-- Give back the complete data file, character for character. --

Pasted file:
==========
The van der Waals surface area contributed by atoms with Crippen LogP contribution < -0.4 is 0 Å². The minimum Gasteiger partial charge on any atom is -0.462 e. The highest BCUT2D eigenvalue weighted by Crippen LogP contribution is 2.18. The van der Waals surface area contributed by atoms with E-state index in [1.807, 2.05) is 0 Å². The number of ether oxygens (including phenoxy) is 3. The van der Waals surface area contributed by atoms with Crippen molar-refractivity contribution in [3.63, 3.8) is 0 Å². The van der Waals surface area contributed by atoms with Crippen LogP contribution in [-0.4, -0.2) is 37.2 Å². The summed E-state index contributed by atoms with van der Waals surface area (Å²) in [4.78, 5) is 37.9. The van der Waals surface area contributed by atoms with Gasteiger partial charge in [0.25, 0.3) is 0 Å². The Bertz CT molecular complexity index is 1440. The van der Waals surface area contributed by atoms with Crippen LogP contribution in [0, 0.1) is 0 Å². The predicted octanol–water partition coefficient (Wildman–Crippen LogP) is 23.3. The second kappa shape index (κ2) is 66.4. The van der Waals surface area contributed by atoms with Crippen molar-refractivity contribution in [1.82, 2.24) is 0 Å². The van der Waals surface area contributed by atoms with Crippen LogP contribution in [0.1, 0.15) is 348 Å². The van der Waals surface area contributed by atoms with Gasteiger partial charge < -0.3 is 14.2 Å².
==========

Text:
The van der Waals surface area contributed by atoms with Crippen LogP contribution < -0.4 is 0 Å². The minimum Gasteiger partial charge on any atom is -0.462 e. The highest BCUT2D eigenvalue weighted by Crippen LogP contribution is 2.18. The van der Waals surface area contributed by atoms with E-state index in [1.807, 2.05) is 0 Å². The number of ether oxygens (including phenoxy) is 3. The van der Waals surface area contributed by atoms with Crippen molar-refractivity contribution in [3.63, 3.8) is 0 Å². The van der Waals surface area contributed by atoms with Crippen LogP contribution in [-0.4, -0.2) is 37.2 Å². The summed E-state index contributed by atoms with van der Waals surface area (Å²) in [4.78, 5) is 37.9. The van der Waals surface area contributed by atoms with Gasteiger partial charge in [0.25, 0.3) is 0 Å². The Bertz CT molecular complexity index is 1440. The van der Waals surface area contributed by atoms with Crippen LogP contribution in [0, 0.1) is 0 Å². The predicted octanol–water partition coefficient (Wildman–Crippen LogP) is 23.3. The second kappa shape index (κ2) is 66.4. The van der Waals surface area contributed by atoms with Crippen molar-refractivity contribution in [1.82, 2.24) is 0 Å². The van der Waals surface area contributed by atoms with Crippen LogP contribution in [0.1, 0.15) is 348 Å². The van der Waals surface area contributed by atoms with Gasteiger partial charge < -0.3 is 14.2 Å².